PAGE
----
With reference to
As shown in
Connector 303 is provided on a rear surface of controller housing 301. Connector 303 is used to connect devices to controller 107. For example, a second controller of similar or different configuration may be connected to controller 107 via connector 303 in order to allow a player to play games using game control inputs from both hands. Other devices including game controllers for other game consoles, input devices such as keyboards, keypads and touchpads and output devices such as speakers and displays may be connected to controller 107 using connector 303.
For ease of explanation in what follows, a coordinate system for controller 107 will be defined. As shown in
As shown in the block diagram of
As one skilled in the art understands, linear accelerometers, as used in acceleration sensor 507, are only capable of detecting acceleration along a straight line corresponding to each axis of the acceleration sensor. In other words, the direct output of acceleration sensor 507 is limited to signals indicative of linear acceleration (static or dynamic) along each of the two or three axes thereof. As a result, acceleration sensor 507 cannot directly detect movement along a non-linear (e.g. arcuate) path, rotation, rotational movement, angular displacement, tilt, position, attitude or any other physical characteristic.
However, through additional processing of the linear acceleration signals output from acceleration sensor 507, additional information relating to controller 107 can be inferred or calculated (i.e., determined), as one skilled in the art will readily understand from the description herein. For example, by detecting static, linear acceleration (i.e., gravity), the linear acceleration output of acceleration sensor 507 can be used to determine tilt of the object relative to the gravity vector by correlating tilt angles with detected linear acceleration. In this way, acceleration sensor 507 can be used in combination with micro-computer 502 of controller 107 (or another processor) to determine tilt, attitude or position of controller 107. Similarly, various movements and/or positions of controller 107 can be calculated through processing of the linear acceleration signals generated by acceleration sensor 507 when controller 107 containing acceleration sensor 307 is subjected to dynamic accelerations by, for example, the hand of a user, as will be explained in detail below.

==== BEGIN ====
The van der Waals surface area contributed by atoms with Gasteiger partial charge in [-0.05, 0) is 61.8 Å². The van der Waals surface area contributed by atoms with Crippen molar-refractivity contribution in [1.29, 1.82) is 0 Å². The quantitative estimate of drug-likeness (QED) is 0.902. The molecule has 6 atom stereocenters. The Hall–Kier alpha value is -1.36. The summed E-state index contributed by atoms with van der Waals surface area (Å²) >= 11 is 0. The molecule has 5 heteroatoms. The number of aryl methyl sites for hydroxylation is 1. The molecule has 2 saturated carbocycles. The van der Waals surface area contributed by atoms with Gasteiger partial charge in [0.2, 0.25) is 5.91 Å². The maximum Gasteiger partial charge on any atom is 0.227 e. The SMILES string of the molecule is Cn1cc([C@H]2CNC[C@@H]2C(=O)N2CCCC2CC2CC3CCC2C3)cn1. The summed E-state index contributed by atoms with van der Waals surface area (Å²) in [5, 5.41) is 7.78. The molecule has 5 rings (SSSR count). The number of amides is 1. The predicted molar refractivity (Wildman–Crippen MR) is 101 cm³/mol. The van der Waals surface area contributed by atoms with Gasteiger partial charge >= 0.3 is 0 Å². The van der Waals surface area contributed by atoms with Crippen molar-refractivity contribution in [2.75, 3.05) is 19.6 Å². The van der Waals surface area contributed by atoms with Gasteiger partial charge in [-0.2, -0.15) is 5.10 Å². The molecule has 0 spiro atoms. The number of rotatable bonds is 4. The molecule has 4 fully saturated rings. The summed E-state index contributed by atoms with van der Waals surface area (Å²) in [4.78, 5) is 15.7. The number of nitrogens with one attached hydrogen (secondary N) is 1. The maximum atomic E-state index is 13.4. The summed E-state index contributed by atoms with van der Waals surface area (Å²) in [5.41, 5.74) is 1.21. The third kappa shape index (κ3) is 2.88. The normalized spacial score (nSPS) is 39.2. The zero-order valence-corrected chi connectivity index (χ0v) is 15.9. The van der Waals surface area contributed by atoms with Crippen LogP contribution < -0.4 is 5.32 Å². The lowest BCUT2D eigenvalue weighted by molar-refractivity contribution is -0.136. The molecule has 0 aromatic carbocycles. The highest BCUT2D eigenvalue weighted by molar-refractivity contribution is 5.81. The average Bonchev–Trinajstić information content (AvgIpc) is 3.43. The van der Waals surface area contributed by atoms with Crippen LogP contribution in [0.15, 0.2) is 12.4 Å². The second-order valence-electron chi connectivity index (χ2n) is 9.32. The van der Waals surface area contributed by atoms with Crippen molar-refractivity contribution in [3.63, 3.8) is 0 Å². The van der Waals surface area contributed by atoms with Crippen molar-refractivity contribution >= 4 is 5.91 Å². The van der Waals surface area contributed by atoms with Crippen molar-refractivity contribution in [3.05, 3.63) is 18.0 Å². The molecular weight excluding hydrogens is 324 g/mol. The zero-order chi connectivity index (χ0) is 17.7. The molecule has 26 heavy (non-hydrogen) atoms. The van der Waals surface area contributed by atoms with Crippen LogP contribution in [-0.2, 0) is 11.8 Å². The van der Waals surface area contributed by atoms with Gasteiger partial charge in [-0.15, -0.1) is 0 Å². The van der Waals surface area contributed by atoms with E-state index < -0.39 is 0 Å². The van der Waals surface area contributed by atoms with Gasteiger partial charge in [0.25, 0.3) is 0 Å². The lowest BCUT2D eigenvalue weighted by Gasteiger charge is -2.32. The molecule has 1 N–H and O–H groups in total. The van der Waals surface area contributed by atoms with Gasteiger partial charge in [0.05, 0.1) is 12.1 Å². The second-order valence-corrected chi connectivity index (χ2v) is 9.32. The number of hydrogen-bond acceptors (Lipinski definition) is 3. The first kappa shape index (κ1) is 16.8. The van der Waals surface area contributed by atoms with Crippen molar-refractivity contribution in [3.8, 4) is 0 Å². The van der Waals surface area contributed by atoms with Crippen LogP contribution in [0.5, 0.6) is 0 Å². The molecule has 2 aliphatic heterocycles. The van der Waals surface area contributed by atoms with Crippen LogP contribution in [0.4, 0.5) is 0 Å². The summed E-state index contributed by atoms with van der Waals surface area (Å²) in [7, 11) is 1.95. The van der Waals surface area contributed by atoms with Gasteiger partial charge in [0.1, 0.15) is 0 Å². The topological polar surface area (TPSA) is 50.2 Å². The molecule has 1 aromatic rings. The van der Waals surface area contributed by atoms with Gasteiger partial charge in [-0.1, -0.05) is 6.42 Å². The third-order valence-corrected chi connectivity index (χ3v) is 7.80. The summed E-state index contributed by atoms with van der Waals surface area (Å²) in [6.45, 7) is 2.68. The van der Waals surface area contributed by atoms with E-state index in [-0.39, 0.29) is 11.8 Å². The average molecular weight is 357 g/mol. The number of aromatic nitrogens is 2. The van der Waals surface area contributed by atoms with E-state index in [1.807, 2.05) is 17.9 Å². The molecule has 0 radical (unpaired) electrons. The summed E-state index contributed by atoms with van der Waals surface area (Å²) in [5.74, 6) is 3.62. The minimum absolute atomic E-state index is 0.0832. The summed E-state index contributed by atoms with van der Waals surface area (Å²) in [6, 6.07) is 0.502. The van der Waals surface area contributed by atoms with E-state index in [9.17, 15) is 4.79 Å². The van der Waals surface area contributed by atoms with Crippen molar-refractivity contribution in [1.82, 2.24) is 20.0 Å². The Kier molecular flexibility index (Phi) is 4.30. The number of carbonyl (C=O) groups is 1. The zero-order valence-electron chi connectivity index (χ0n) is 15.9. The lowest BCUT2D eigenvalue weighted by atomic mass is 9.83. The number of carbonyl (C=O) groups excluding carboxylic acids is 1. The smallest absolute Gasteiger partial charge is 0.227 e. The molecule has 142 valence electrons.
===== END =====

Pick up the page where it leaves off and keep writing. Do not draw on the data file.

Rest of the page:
In another embodiment, acceleration sensor 507 may include an embedded signal processor or other type of dedicated processor for performing any desired processing of the acceleration signals output from the accelerometers therein prior to outputting signals to micro-computer 502. For example, the embedded or dedicated processor could convert the detected acceleration signal to a corresponding tilt angle (or other desired parameter) when the acceleration sensor is intended to detect static acceleration (i.e., gravity).
Vibration circuit 512 may also be included in controller 107. Vibration circuit 512 may be, for example, a vibration motor or a solenoid. Controller 107 is vibrated by actuation of the vibration circuit 512 (e.g., in response to signals from game console 100), and the vibration is conveyed to the hand of the player grasping controller 107. Thus, a so-called vibration-responsive game may be realized.
As described above, acceleration sensor 507 detects and outputs the acceleration in the form of components of three axial directions of controller 107, i.e., the components of the up-down direction (Z-axis direction), the left-right direction (X-axis direction), and the front-rear direction (the Y-axis direction) of controller 107. Data representing the acceleration as the components of the three axial directions detected by acceleration sensor 507 is output to communication section 506. Based on the acceleration data which is output from acceleration sensor 507, a motion of controller 107 can be determined.